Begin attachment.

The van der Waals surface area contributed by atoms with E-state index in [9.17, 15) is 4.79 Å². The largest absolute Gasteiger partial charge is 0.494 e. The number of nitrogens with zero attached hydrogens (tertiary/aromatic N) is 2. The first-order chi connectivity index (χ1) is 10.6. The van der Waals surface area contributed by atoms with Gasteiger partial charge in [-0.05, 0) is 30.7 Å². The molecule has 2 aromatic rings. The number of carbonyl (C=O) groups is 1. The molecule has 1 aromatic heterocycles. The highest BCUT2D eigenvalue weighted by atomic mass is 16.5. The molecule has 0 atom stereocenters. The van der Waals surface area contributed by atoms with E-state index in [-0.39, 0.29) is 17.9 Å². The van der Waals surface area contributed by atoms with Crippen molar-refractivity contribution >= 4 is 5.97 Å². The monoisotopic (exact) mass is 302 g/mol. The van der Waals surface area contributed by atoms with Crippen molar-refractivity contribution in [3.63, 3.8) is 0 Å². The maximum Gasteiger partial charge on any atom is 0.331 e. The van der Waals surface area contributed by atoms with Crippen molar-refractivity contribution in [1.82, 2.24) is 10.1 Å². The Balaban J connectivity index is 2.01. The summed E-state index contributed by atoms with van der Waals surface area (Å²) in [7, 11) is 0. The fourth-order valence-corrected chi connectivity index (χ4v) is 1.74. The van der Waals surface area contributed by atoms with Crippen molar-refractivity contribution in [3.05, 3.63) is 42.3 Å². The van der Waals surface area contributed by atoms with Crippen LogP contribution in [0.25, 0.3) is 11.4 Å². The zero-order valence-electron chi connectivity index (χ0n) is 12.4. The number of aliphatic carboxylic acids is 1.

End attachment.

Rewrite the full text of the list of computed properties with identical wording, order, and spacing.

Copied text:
The van der Waals surface area contributed by atoms with E-state index in [9.17, 15) is 4.79 Å². The largest absolute Gasteiger partial charge is 0.494 e. The number of nitrogens with zero attached hydrogens (tertiary/aromatic N) is 2. The first-order chi connectivity index (χ1) is 10.6. The van der Waals surface area contributed by atoms with Gasteiger partial charge in [-0.05, 0) is 30.7 Å². The molecule has 2 aromatic rings. The number of carbonyl (C=O) groups is 1. The molecule has 1 aromatic heterocycles. The highest BCUT2D eigenvalue weighted by atomic mass is 16.5. The molecule has 0 atom stereocenters. The van der Waals surface area contributed by atoms with E-state index in [-0.39, 0.29) is 17.9 Å². The van der Waals surface area contributed by atoms with Crippen molar-refractivity contribution >= 4 is 5.97 Å². The monoisotopic (exact) mass is 302 g/mol. The van der Waals surface area contributed by atoms with Crippen molar-refractivity contribution in [3.63, 3.8) is 0 Å². The maximum Gasteiger partial charge on any atom is 0.331 e. The van der Waals surface area contributed by atoms with Crippen molar-refractivity contribution in [1.82, 2.24) is 10.1 Å². The Balaban J connectivity index is 2.01. The summed E-state index contributed by atoms with van der Waals surface area (Å²) in [7, 11) is 0. The fourth-order valence-corrected chi connectivity index (χ4v) is 1.74. The van der Waals surface area contributed by atoms with Crippen molar-refractivity contribution in [3.05, 3.63) is 42.3 Å². The van der Waals surface area contributed by atoms with Crippen LogP contribution in [0.25, 0.3) is 11.4 Å². The zero-order valence-electron chi connectivity index (χ0n) is 12.4. The number of aliphatic carboxylic acids is 1.